John Hope (1868-1936)

John Hope, a native of Augusta, Georgia, began his illustrious career in 1894 as a faculty member at Roger Williams University in Nashville, Tennessee where he taught natural science, Latin and Greek.  He also coached the school’s football team.  This future President of Morehouse College graduated Phi Beta Kappa from Brown University in Providence, Rhode Island.  He was much loved and respected by his students as evidenced by at least one of them honoring him by naming a child for him.  The parents of the eminent historian, Dr. John Hope Franklin named their son for their mentor.  John Hope was among the cadre of intellectuals and community leaders who advocated full citizenship for African Americans.  He was an active participant in the Niagara Movement that led to the founding of the National Association for the Advancement of Colored People (NAACP).

In 1898, Hope moved to Atlanta, Georgia and a faculty position at Morehouse College, and eight years later became its first African American president. When the Atlanta University Center was created, he was selected to lead this institution.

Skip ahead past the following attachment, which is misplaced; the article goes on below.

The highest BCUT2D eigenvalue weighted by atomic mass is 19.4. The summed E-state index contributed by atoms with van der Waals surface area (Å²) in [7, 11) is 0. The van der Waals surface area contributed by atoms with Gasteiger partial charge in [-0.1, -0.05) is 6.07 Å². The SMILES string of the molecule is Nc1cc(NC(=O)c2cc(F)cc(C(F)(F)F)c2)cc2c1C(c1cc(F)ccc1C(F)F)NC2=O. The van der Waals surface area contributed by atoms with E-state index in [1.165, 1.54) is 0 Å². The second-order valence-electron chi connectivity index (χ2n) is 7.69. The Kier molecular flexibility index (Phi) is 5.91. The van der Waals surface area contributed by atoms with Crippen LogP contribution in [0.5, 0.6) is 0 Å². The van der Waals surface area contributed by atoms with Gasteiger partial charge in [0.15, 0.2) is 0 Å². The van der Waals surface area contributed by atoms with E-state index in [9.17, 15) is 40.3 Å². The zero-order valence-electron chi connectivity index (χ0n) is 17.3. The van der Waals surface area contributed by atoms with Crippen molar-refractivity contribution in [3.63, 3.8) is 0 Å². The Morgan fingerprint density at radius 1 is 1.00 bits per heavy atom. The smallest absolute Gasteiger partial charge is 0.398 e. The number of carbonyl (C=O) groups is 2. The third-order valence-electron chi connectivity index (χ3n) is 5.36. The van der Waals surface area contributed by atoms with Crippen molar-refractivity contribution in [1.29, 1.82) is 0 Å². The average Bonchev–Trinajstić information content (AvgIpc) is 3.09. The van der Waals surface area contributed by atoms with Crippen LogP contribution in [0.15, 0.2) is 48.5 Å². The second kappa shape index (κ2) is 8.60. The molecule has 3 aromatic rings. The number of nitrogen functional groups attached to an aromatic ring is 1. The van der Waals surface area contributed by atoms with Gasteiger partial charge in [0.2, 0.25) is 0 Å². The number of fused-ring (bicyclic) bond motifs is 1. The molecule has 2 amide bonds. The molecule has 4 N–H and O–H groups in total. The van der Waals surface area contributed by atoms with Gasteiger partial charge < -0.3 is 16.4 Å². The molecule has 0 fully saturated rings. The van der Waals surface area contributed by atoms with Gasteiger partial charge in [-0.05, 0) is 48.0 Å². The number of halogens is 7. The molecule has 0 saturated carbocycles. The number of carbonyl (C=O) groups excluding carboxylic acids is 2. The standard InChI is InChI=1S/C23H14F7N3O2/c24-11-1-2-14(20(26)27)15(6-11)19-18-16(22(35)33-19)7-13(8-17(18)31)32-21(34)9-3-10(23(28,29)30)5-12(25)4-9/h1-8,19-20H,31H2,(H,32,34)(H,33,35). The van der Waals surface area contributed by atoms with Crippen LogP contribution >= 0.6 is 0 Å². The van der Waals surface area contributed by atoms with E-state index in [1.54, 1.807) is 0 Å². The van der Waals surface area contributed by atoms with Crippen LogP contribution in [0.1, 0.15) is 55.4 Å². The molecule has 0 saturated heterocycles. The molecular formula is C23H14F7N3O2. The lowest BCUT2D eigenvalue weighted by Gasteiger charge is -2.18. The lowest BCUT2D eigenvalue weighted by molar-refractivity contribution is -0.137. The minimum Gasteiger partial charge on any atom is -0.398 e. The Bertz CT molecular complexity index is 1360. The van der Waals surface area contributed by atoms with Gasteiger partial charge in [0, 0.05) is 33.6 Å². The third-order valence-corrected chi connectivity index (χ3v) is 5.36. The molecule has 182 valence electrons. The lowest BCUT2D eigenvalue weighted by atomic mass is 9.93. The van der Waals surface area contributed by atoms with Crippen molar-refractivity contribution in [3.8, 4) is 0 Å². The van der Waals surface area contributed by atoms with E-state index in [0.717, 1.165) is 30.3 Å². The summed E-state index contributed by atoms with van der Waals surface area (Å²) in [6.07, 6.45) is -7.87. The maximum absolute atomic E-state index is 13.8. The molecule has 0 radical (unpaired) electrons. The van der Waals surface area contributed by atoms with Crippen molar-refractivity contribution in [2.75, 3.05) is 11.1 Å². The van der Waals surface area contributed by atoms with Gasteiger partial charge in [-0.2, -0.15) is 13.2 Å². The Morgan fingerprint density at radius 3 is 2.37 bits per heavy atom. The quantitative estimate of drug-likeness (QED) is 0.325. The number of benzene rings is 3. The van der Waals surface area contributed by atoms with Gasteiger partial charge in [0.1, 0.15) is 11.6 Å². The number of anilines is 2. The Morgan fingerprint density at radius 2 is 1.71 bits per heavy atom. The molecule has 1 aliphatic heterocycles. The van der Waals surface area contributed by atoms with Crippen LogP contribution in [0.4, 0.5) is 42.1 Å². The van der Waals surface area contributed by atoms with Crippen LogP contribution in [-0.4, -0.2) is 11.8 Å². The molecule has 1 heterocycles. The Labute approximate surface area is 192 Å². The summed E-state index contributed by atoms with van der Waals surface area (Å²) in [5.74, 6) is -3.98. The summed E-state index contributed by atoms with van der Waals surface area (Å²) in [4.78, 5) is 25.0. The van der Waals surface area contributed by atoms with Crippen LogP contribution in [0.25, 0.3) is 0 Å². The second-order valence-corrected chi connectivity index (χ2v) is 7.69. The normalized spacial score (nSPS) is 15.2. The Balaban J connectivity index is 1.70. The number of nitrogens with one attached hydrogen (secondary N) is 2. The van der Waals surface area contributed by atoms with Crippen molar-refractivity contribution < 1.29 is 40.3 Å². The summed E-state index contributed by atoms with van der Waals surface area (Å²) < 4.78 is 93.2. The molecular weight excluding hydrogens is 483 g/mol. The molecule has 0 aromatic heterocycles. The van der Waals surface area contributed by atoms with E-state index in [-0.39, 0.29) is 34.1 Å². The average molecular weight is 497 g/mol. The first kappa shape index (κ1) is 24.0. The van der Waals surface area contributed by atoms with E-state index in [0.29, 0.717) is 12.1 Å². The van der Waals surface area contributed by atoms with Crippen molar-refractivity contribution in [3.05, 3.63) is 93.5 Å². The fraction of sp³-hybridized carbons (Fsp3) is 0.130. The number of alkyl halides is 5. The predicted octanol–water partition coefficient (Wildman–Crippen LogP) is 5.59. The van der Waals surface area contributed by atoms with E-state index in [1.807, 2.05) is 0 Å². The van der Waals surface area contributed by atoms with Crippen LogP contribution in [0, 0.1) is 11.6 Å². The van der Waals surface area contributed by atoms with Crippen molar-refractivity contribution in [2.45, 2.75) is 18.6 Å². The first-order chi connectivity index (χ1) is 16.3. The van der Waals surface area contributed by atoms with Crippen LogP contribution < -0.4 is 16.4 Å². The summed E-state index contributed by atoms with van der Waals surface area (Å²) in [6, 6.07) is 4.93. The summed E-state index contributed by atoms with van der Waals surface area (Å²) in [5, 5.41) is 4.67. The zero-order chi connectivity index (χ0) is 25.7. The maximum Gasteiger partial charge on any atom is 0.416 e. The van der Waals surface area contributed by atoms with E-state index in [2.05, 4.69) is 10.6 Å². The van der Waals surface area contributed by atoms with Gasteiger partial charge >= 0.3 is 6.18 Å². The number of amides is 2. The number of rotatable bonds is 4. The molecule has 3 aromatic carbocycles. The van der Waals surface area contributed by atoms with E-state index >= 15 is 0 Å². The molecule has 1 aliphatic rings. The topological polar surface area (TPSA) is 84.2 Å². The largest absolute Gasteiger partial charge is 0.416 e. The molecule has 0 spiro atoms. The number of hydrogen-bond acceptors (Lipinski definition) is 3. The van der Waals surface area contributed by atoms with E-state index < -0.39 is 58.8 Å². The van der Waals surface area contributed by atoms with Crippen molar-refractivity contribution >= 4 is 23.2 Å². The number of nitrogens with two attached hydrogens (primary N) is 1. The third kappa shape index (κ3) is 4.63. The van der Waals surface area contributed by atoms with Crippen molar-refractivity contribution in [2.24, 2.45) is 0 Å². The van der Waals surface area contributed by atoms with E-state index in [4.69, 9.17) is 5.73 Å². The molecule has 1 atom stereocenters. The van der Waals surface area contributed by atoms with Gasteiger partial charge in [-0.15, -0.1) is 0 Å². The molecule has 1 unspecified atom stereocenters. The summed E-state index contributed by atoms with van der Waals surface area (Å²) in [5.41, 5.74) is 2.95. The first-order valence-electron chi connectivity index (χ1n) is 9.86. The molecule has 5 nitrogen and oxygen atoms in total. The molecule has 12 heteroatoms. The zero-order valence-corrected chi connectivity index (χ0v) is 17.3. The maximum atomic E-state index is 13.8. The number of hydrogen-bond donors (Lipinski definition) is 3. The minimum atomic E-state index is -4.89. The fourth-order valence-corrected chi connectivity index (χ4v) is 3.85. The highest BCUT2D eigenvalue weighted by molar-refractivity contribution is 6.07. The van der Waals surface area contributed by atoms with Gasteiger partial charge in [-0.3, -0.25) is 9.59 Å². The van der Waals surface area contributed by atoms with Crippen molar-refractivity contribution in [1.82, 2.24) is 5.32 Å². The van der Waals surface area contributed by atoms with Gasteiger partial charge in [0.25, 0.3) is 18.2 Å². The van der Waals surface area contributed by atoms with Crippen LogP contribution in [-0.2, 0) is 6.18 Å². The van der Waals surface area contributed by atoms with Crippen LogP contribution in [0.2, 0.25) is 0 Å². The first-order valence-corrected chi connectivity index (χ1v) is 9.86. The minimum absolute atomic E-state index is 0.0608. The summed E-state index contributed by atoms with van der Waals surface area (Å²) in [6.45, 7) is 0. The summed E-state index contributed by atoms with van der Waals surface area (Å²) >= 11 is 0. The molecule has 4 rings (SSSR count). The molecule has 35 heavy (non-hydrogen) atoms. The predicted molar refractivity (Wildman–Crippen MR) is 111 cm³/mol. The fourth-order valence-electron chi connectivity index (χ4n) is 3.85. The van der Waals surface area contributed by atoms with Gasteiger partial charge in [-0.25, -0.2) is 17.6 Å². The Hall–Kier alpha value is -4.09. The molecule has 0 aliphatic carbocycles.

Hope was active in numerous professional organizations including the Association for the Study of Negro Life and History (ASNLH), where he served as president.  He married Lugenia Burns of Chicago, Illinois in 1897.  They were the parents of two sons, Edward and John, Jr.  John Hope died in Atlanta in 1936.


Ridgley Torrence, The Story of John Hope (New York: Macmillan Company, 1948); Dorothy Granberry, “John Hope” The Tennessee Encyclopedia of History and Culture (Nashville: Rutledge Hill Press, 1993); John Hope Archives, Morehouse University Library, Atlanta, Georgia.